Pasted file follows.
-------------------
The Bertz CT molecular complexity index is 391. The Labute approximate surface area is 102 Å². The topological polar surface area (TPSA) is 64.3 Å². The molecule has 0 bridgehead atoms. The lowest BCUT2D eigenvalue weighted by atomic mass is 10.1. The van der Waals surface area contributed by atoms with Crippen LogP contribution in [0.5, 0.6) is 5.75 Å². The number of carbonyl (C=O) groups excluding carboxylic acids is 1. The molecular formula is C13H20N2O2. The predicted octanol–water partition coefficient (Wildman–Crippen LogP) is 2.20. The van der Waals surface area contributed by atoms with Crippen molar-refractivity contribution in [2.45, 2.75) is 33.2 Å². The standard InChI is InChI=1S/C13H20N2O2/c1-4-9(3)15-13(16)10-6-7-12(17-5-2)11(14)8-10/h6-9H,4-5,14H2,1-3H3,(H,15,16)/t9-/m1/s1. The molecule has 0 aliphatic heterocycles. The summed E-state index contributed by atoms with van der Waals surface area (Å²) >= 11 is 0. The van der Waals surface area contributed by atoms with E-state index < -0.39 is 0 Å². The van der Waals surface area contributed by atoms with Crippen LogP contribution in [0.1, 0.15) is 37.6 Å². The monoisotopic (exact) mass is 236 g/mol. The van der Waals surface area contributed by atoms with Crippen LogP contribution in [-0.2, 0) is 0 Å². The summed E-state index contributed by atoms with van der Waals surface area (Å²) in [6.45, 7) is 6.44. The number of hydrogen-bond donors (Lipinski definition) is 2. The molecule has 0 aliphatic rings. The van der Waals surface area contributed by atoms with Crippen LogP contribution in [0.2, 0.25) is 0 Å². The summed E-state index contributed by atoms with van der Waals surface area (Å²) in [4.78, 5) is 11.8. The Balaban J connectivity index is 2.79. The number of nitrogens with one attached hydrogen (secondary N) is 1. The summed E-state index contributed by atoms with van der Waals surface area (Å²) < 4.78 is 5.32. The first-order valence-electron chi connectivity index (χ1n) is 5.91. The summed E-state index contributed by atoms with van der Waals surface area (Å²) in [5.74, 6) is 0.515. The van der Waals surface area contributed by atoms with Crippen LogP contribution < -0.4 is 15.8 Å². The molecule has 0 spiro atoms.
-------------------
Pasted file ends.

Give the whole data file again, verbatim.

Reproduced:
The Bertz CT molecular complexity index is 391. The Labute approximate surface area is 102 Å². The topological polar surface area (TPSA) is 64.3 Å². The molecule has 0 bridgehead atoms. The lowest BCUT2D eigenvalue weighted by atomic mass is 10.1. The van der Waals surface area contributed by atoms with Crippen LogP contribution in [0.5, 0.6) is 5.75 Å². The number of carbonyl (C=O) groups excluding carboxylic acids is 1. The molecular formula is C13H20N2O2. The predicted octanol–water partition coefficient (Wildman–Crippen LogP) is 2.20. The van der Waals surface area contributed by atoms with Crippen molar-refractivity contribution in [2.45, 2.75) is 33.2 Å². The standard InChI is InChI=1S/C13H20N2O2/c1-4-9(3)15-13(16)10-6-7-12(17-5-2)11(14)8-10/h6-9H,4-5,14H2,1-3H3,(H,15,16)/t9-/m1/s1. The molecule has 0 aliphatic heterocycles. The summed E-state index contributed by atoms with van der Waals surface area (Å²) >= 11 is 0. The van der Waals surface area contributed by atoms with E-state index < -0.39 is 0 Å². The van der Waals surface area contributed by atoms with Crippen LogP contribution in [0.1, 0.15) is 37.6 Å². The monoisotopic (exact) mass is 236 g/mol. The van der Waals surface area contributed by atoms with Crippen LogP contribution in [-0.2, 0) is 0 Å². The summed E-state index contributed by atoms with van der Waals surface area (Å²) in [6.45, 7) is 6.44. The number of hydrogen-bond donors (Lipinski definition) is 2. The molecule has 0 aliphatic rings. The van der Waals surface area contributed by atoms with Crippen LogP contribution in [0.2, 0.25) is 0 Å². The summed E-state index contributed by atoms with van der Waals surface area (Å²) in [4.78, 5) is 11.8. The Balaban J connectivity index is 2.79. The number of nitrogens with one attached hydrogen (secondary N) is 1. The summed E-state index contributed by atoms with van der Waals surface area (Å²) < 4.78 is 5.32. The first-order valence-electron chi connectivity index (χ1n) is 5.91. The summed E-state index contributed by atoms with van der Waals surface area (Å²) in [5.74, 6) is 0.515. The van der Waals surface area contributed by atoms with Crippen LogP contribution < -0.4 is 15.8 Å². The molecule has 0 spiro atoms.